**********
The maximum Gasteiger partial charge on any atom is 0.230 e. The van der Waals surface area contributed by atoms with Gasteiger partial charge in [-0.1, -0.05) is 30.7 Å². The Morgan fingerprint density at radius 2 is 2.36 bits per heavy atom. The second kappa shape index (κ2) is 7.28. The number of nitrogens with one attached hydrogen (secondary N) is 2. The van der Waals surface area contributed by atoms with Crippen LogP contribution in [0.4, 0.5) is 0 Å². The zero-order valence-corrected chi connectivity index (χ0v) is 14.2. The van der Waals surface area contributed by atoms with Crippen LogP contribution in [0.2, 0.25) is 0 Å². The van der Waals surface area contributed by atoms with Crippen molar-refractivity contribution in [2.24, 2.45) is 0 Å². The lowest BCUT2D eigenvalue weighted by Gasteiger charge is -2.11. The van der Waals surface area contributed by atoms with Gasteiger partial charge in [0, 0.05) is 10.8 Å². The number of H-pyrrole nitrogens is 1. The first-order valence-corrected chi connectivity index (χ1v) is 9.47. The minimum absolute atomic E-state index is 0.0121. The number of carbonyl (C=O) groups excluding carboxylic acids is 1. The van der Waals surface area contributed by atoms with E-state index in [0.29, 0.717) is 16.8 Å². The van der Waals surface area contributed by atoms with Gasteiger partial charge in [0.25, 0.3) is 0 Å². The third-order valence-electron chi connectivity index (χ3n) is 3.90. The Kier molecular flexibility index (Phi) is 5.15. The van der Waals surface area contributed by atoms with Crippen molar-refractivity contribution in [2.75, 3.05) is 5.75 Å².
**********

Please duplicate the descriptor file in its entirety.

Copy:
The maximum Gasteiger partial charge on any atom is 0.230 e. The van der Waals surface area contributed by atoms with Gasteiger partial charge in [-0.1, -0.05) is 30.7 Å². The Morgan fingerprint density at radius 2 is 2.36 bits per heavy atom. The second kappa shape index (κ2) is 7.28. The number of nitrogens with one attached hydrogen (secondary N) is 2. The van der Waals surface area contributed by atoms with Crippen LogP contribution in [0.4, 0.5) is 0 Å². The zero-order valence-corrected chi connectivity index (χ0v) is 14.2. The van der Waals surface area contributed by atoms with Crippen LogP contribution in [0.2, 0.25) is 0 Å². The van der Waals surface area contributed by atoms with Crippen molar-refractivity contribution in [2.24, 2.45) is 0 Å². The lowest BCUT2D eigenvalue weighted by Gasteiger charge is -2.11. The van der Waals surface area contributed by atoms with Gasteiger partial charge in [0, 0.05) is 10.8 Å². The number of H-pyrrole nitrogens is 1. The first-order valence-corrected chi connectivity index (χ1v) is 9.47. The minimum absolute atomic E-state index is 0.0121. The number of carbonyl (C=O) groups excluding carboxylic acids is 1. The van der Waals surface area contributed by atoms with E-state index in [0.29, 0.717) is 16.8 Å². The van der Waals surface area contributed by atoms with Gasteiger partial charge in [0.25, 0.3) is 0 Å². The third-order valence-electron chi connectivity index (χ3n) is 3.90. The Kier molecular flexibility index (Phi) is 5.15. The van der Waals surface area contributed by atoms with Crippen molar-refractivity contribution in [2.75, 3.05) is 5.75 Å².